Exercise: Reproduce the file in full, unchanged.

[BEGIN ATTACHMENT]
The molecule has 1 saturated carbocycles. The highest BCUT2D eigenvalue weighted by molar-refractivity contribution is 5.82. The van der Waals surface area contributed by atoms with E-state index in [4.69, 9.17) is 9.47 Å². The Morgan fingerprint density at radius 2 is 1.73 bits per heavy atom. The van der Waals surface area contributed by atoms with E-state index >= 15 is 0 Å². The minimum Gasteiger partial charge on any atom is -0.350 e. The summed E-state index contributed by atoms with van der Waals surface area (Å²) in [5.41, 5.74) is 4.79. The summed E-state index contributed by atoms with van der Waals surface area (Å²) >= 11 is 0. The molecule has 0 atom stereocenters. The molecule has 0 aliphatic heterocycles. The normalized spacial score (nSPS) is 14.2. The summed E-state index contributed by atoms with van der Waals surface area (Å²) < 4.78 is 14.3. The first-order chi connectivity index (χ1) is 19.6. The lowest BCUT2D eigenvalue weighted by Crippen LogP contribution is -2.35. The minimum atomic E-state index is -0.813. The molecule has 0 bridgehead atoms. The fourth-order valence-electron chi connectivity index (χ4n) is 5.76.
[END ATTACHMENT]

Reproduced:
The molecule has 1 saturated carbocycles. The highest BCUT2D eigenvalue weighted by molar-refractivity contribution is 5.82. The van der Waals surface area contributed by atoms with E-state index in [4.69, 9.17) is 9.47 Å². The Morgan fingerprint density at radius 2 is 1.73 bits per heavy atom. The van der Waals surface area contributed by atoms with E-state index >= 15 is 0 Å². The minimum Gasteiger partial charge on any atom is -0.350 e. The summed E-state index contributed by atoms with van der Waals surface area (Å²) in [5.41, 5.74) is 4.79. The summed E-state index contributed by atoms with van der Waals surface area (Å²) >= 11 is 0. The molecule has 0 atom stereocenters. The molecule has 0 aliphatic heterocycles. The normalized spacial score (nSPS) is 14.2. The summed E-state index contributed by atoms with van der Waals surface area (Å²) < 4.78 is 14.3. The first-order chi connectivity index (χ1) is 19.6. The lowest BCUT2D eigenvalue weighted by Crippen LogP contribution is -2.35. The minimum atomic E-state index is -0.813. The molecule has 0 bridgehead atoms. The fourth-order valence-electron chi connectivity index (χ4n) is 5.76.